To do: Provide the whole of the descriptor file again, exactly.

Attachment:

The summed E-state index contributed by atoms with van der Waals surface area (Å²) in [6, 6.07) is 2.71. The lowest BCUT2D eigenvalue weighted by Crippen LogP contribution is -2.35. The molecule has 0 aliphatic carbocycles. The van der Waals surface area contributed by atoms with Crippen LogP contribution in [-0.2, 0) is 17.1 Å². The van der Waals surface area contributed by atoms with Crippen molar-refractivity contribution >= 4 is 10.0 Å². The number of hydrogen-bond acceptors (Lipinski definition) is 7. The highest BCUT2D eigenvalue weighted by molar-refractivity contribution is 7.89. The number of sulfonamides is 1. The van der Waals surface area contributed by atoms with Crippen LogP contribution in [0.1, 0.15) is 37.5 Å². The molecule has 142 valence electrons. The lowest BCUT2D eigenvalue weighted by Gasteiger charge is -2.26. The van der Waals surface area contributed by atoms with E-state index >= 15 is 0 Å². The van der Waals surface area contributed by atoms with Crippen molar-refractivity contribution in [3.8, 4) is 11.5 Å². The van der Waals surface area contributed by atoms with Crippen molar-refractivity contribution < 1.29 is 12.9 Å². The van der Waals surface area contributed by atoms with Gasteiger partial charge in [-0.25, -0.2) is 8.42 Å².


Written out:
The summed E-state index contributed by atoms with van der Waals surface area (Å²) in [6, 6.07) is 2.71. The lowest BCUT2D eigenvalue weighted by Crippen LogP contribution is -2.35. The molecule has 0 aliphatic carbocycles. The van der Waals surface area contributed by atoms with Crippen LogP contribution in [-0.2, 0) is 17.1 Å². The van der Waals surface area contributed by atoms with Crippen molar-refractivity contribution >= 4 is 10.0 Å². The number of hydrogen-bond acceptors (Lipinski definition) is 7. The highest BCUT2D eigenvalue weighted by molar-refractivity contribution is 7.89. The number of sulfonamides is 1. The van der Waals surface area contributed by atoms with Crippen LogP contribution in [0.1, 0.15) is 37.5 Å². The molecule has 142 valence electrons. The lowest BCUT2D eigenvalue weighted by Gasteiger charge is -2.26. The van der Waals surface area contributed by atoms with E-state index >= 15 is 0 Å². The van der Waals surface area contributed by atoms with Crippen molar-refractivity contribution in [3.8, 4) is 11.5 Å². The van der Waals surface area contributed by atoms with Crippen molar-refractivity contribution < 1.29 is 12.9 Å². The van der Waals surface area contributed by atoms with Gasteiger partial charge in [-0.25, -0.2) is 8.42 Å².